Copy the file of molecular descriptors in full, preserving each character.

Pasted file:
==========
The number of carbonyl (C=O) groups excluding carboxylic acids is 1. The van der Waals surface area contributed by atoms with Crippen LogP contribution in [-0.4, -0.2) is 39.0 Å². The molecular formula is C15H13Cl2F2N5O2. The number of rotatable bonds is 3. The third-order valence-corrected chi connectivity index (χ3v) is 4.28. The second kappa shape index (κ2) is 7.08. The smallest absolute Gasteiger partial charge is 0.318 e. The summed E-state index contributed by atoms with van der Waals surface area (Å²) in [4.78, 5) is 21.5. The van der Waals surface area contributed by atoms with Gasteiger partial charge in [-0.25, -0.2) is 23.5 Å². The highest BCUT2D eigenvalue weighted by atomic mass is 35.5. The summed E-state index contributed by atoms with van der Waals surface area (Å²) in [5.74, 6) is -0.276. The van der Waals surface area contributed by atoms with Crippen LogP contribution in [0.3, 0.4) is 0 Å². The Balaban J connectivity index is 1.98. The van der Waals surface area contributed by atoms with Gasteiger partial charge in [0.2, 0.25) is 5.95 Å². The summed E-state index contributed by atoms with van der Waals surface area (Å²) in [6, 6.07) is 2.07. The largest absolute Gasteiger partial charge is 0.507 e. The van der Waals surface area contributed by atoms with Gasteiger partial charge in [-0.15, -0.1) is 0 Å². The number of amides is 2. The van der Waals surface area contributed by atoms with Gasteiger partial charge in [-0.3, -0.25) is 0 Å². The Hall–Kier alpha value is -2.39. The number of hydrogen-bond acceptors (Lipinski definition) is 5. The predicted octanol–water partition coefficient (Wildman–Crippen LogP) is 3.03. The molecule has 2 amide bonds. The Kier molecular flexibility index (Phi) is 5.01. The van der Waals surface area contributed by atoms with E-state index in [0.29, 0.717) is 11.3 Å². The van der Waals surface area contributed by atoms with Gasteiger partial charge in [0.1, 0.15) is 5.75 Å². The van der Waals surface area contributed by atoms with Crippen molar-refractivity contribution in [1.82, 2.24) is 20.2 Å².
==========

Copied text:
The number of carbonyl (C=O) groups excluding carboxylic acids is 1. The van der Waals surface area contributed by atoms with Crippen LogP contribution in [-0.4, -0.2) is 39.0 Å². The molecular formula is C15H13Cl2F2N5O2. The number of rotatable bonds is 3. The third-order valence-corrected chi connectivity index (χ3v) is 4.28. The second kappa shape index (κ2) is 7.08. The smallest absolute Gasteiger partial charge is 0.318 e. The summed E-state index contributed by atoms with van der Waals surface area (Å²) in [4.78, 5) is 21.5. The van der Waals surface area contributed by atoms with Gasteiger partial charge in [-0.25, -0.2) is 23.5 Å². The highest BCUT2D eigenvalue weighted by atomic mass is 35.5. The summed E-state index contributed by atoms with van der Waals surface area (Å²) in [5.74, 6) is -0.276. The van der Waals surface area contributed by atoms with Crippen LogP contribution in [0.3, 0.4) is 0 Å². The Balaban J connectivity index is 1.98. The van der Waals surface area contributed by atoms with Gasteiger partial charge in [0.2, 0.25) is 5.95 Å². The summed E-state index contributed by atoms with van der Waals surface area (Å²) in [6, 6.07) is 2.07. The largest absolute Gasteiger partial charge is 0.507 e. The van der Waals surface area contributed by atoms with Gasteiger partial charge in [-0.15, -0.1) is 0 Å². The number of amides is 2. The van der Waals surface area contributed by atoms with Gasteiger partial charge in [-0.3, -0.25) is 0 Å². The Hall–Kier alpha value is -2.39. The number of hydrogen-bond acceptors (Lipinski definition) is 5. The predicted octanol–water partition coefficient (Wildman–Crippen LogP) is 3.03. The molecule has 2 amide bonds. The Kier molecular flexibility index (Phi) is 5.01. The van der Waals surface area contributed by atoms with E-state index in [0.29, 0.717) is 11.3 Å². The van der Waals surface area contributed by atoms with Gasteiger partial charge in [0.1, 0.15) is 5.75 Å². The van der Waals surface area contributed by atoms with Crippen molar-refractivity contribution in [1.82, 2.24) is 20.2 Å².